Do Something Useful for Your Children for a Change: Krav Maga

Sunday, July 12, 2009
Posted in category Self-Defense

Do something responsible for your kids instead of all those useless, arranged, scheduled activities like violin, piano, guitar, gymnastics, and the worst, overglorified suburban activity ever, dance. Forget soccer, hockey, little league and  all that other crap that your kids play because you want them to play it. Do something for your children that will get them away from the TV, away from another trip to Wal-Mart or the mall, get them in shape, and will be a foundation that can lead to so many other, useful lifestyle endeavors. Do something that will immediately benefit them and make them prepared for life going forward (unlike dance class).

Get them into Krav Maga. Self-defense, fighting, fitness. Krav Maga is the Israeli combat system that has been around almost three-quarters of a century. Think of a mix between boxing, wrestling, and martial arts. But it is a tactical defense skill that “emphasizes threat neutralization, simultaneous defensive and offensive maneuvers, and aggressive endurance in a ‘him-or-me’ context.” Its focus is real life scenarios. In these depression times, with the world becoming more dangerous and decivilized, there is no better way to mentally and physically prepare your children for life’s more threatening moments. If the Krav Maga program near you does not teach children (not all do), get them into martial arts, MMA, and/or boxing until they can do it.

Also, this is great stuff for women, most of whom are entirely unprepared to defend themselves, with or without a gun. Women walking around in the fog of the unknown, obsessing on their next dress or trip to the nightclub, are bambis in the woods and will eventually become prey.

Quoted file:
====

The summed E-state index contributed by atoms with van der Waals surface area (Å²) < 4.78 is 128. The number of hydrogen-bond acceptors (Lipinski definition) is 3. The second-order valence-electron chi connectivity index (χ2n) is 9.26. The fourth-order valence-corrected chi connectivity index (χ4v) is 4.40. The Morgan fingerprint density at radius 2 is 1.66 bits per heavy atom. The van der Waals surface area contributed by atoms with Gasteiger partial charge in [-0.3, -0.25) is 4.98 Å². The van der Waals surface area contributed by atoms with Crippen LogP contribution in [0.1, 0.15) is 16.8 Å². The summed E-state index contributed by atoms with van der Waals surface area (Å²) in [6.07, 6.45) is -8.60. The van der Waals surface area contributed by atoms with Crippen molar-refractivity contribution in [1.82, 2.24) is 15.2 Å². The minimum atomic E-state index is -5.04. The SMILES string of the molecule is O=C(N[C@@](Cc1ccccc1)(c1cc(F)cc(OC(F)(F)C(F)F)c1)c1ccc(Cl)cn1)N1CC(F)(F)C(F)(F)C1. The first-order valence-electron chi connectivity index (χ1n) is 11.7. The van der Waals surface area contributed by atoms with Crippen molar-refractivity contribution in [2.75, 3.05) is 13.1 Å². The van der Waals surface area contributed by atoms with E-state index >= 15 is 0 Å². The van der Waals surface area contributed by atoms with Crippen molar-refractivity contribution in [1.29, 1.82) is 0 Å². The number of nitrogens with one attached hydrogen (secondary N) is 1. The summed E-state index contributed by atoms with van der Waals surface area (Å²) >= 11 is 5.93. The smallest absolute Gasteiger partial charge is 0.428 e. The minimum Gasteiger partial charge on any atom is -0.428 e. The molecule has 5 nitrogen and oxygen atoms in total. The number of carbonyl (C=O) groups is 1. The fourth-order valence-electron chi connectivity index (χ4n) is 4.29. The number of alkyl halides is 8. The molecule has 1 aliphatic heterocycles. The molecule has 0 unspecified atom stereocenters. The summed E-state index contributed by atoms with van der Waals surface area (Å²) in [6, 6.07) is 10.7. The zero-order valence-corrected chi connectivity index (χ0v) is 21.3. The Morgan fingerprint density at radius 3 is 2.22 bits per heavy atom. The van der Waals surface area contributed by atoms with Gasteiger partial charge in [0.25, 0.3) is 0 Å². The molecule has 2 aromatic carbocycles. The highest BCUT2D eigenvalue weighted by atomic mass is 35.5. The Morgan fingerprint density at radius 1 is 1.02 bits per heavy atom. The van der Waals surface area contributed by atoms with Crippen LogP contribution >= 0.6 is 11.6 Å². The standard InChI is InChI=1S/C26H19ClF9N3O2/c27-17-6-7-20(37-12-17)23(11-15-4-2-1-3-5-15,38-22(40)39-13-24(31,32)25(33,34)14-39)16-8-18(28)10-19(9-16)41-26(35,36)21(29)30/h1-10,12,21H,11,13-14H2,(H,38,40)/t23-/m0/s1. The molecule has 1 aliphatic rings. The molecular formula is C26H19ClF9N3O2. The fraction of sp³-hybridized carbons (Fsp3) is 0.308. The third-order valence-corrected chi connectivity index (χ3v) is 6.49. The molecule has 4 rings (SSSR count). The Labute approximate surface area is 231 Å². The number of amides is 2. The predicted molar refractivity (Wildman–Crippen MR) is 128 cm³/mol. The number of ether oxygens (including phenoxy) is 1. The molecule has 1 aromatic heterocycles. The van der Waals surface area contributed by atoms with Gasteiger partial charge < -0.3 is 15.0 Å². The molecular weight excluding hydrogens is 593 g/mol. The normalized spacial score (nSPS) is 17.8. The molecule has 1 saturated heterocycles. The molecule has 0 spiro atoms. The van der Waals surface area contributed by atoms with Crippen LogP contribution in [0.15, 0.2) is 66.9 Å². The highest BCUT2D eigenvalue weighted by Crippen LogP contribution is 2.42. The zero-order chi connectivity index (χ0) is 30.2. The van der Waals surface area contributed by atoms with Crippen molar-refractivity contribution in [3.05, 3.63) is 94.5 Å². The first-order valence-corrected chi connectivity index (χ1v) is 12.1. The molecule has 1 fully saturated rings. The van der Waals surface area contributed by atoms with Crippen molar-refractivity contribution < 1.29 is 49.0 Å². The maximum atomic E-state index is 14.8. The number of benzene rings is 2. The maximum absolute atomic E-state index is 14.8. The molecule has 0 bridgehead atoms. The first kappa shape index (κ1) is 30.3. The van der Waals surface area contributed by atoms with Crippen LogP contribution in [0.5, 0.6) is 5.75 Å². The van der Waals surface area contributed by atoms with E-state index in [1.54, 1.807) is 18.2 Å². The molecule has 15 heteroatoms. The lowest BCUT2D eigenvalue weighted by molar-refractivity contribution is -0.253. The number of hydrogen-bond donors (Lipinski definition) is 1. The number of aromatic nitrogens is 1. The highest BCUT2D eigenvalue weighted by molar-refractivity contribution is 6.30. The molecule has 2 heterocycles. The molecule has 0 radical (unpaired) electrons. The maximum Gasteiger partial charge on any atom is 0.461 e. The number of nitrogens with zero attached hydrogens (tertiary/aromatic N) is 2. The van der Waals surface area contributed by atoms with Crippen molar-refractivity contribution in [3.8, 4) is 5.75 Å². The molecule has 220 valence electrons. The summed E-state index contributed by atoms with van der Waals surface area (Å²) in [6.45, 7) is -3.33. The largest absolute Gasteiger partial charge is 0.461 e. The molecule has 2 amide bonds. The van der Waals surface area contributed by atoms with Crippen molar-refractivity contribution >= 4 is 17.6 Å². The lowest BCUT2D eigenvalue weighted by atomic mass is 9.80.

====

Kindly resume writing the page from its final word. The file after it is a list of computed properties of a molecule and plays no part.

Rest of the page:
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11 Responses to Do Something Useful for Your Children for a Change: Krav Maga

  1. Kirt Higdon says:

    July 13th, 2009 at 6:40 am

    I took a couple of years of Krav when I was recovering from an injury and it is a great conditioner as well as a very effective means of self-defense. But the average person will never get a chance to use it. I think it significant that most of the people I practiced with were either cops or bodyguards. Dancing on the other hand is a great social activity which can be put to good use multiple times per week. It is also a pretty good conditioner, both physically and spiritually. Life is not just about surviving; it’s to be enjoyed.

  2. Karen De Coster says:

    July 13th, 2009 at 7:09 am

    Kirt, I guess Paris Hilton is very physically and spiritually conditioned, then. Also, the blog post was about Krav Maga, not about giving one tips to “enjoy” their life. I’m sure people can do that on their own. Ask Krav Maga instructors if they don’t “enjoy” their chosen careers and their day-to-day activities.

  3. Brandon says:

    July 13th, 2009 at 10:41 am

    Krav Maga is a great combat martial system that is constantly evolving as it takes the best techniques from other martial arts. It will condition you physically and more importantly mentally. It will get you into a combat mindset when driving, shopping and anywhere in public. I am a 20 year police veteran and Brazilian Jujitsu student. I recently added Krav Maga to my martial arts training as it provided some stand up skills that grappling alone does not provide. I highly recommend Krav Maga especially if you are new to martial arts.

  4. Dean says:

    July 15th, 2009 at 7:39 am

    Your post may have ended up about Krav Maga, but it started out denegrating other activities by implying that they are a waste of time. As a parent, I find that insulting. I want what is best for my children. I do teach them about self-defense, and how to get out of a bad situation. My workout regimen includes both a heavy and speed bag. I’m teaching my children how to use them as well (my daughter throws a pretty solid punch). I will probably go to the next level and get them into a martial arts program (Krav Maga looks inviting). I will, however, balance it with other activities such as music, art, and sports. Not doing so would deny them their full potential as human beings.